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Somebody please help me...

Fri Nov 24, 2017 8:05 am by Andlag

Hey everyone,

since I started being sexually active i often experienced burning in my vagina which was often worse during sex /around the time of my period or when using lubricants. I was never able to use tampons because the one time i tried putting them in it felt like acid was poured on my skin. Fast forward to 2 months ago when I got a UTI and an allergic reaction in my vagina. I thought it …

Comments: 11

7 years later and life looks bleak :(

Wed Dec 06, 2017 2:50 am by RainyShay77

So 7 years ago I had a case of BV...the antibiotic caused a horrible yeast infection which took 5 months to 'get rid of'. During this time I had allergic reactions to 2 of the yeast infection creams which magnified the pain. Over the past 7 years I've tried multiple rounds of physical therapy (they only slightly helped), chiropractic, nerve blocks, medications to target nerve pain (amitriptyline, …

Comments: 4

Amtriptyline, baclofen, gabapentin cream for provoked vestibuldynia

Mon Nov 20, 2017 8:15 pm by WVR00

Hello,
Has anyone had success with this cream in helping their vulvodynia? How long has it taken to help? I’ve had some success with it, but not completely better. I’ve been on it for a month. I️ was hoping to hear from some ladies who have had major success with this cream. I’m hoping for some encouragement here. This condition is so frustrating. I’m lucky enough to have access to two …

Comments: 1

Amitriptyline given for vulvodyina pain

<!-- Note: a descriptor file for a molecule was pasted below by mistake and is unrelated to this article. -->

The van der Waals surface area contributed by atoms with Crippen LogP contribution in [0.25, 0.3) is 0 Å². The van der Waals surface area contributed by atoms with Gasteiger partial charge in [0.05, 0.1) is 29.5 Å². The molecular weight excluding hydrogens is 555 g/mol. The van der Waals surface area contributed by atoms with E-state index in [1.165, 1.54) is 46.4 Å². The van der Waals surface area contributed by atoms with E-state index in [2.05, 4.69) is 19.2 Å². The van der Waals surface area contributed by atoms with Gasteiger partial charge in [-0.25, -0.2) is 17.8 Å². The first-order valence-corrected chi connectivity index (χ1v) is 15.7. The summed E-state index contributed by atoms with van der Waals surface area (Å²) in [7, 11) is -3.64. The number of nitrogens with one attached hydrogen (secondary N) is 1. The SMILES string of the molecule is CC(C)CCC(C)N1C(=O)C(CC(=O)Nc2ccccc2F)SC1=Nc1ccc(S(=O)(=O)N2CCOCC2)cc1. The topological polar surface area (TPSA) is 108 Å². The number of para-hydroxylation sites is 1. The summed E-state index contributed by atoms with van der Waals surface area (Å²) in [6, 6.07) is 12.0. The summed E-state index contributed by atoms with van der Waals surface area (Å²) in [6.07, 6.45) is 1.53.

Tue Oct 24, 2017 2:46 pm by katycrawford

Hi there,

After years of being misdiagnosed etc as most women have on this forum I have finally been diagnosed with vulvodynia (yay) and have been given the lowest dose of an antidepressant called Amitriptyline. Has anyone been on this before and has any positive (or negative) news to give me? Im feeling down already and I've only been taking it for a few days, I don't have much hope of it …

Comments: 3

New diagnosis, any advice whilst I wait for a specialist

Wed Oct 25, 2017 1:47 pm by Julesyjules

Hi,

I'm new here and wanted to ask for some advice whilst I wait to see a specialist nurse.

After urinary problems which lasted 7 weeks, I finally saw a urologist, who on examination discovered significant inflammation and called in a gynaecologist, who diagnosed vestibulitis. They referred me to a nurse who specialises in vulvar skin issues. That was 5 weeks ago, and I'm still waiting for the …

Comments: 1

Vulvodynia help

Tue Nov 14, 2017 4:27 pm by Katiej

Hi guys new here and newly diagnosed. So I had bv and then after alot of antibiotics and home remedies I still continued to have weird symptoms despite swabs being negative. Two seperate gynes have told me I have vulvodynia as a result of the area being overwhelmed. So first gave me lidocaine which xidnt do much. No I am on amitriptyline for the past 5 days. Seems to be kicking in a little (im a …

Comments: 3

New w/ Secondary Provoked Vestibuldynia

Wed Apr 26, 2017 11:46 pm by Birdy

Hi everyone,

I'm here because I'm pretty sure I have secondary provoked vestibuldynia, even though my gyno is still "optimistic" it is not.  My problem started six months ago when I got my second UTI in as many months (after going 25 years of life without one) and then ended up with a bad yeast infection (also my first one ever) thanks to the antibiotics.  Ever since the yeast …

Comments: 4

Newly diagnosed

Tue Oct 10, 2017 8:37 pm by Brevispink

Hello everyone. I have recently been diagnosed with unprovoked vulvodynia and would really appreciate some advice and support. I have had a chronic urine infection for 16 months and was on antibiotics for 9 of those months. I have been very uncomfortable for the entire time, but now I have absolutely unbearable stinging and burning all day with itching too. The infection has just about gone, …

Comments: 9

Recent "Poke" Pain - So Confused/Losing My Mind

Thu Oct 12, 2017 9:26 am by kelseybeth23

Long Story, but I am losing my mind and getting really depressed, so if I tell the full story maybe someone can help me.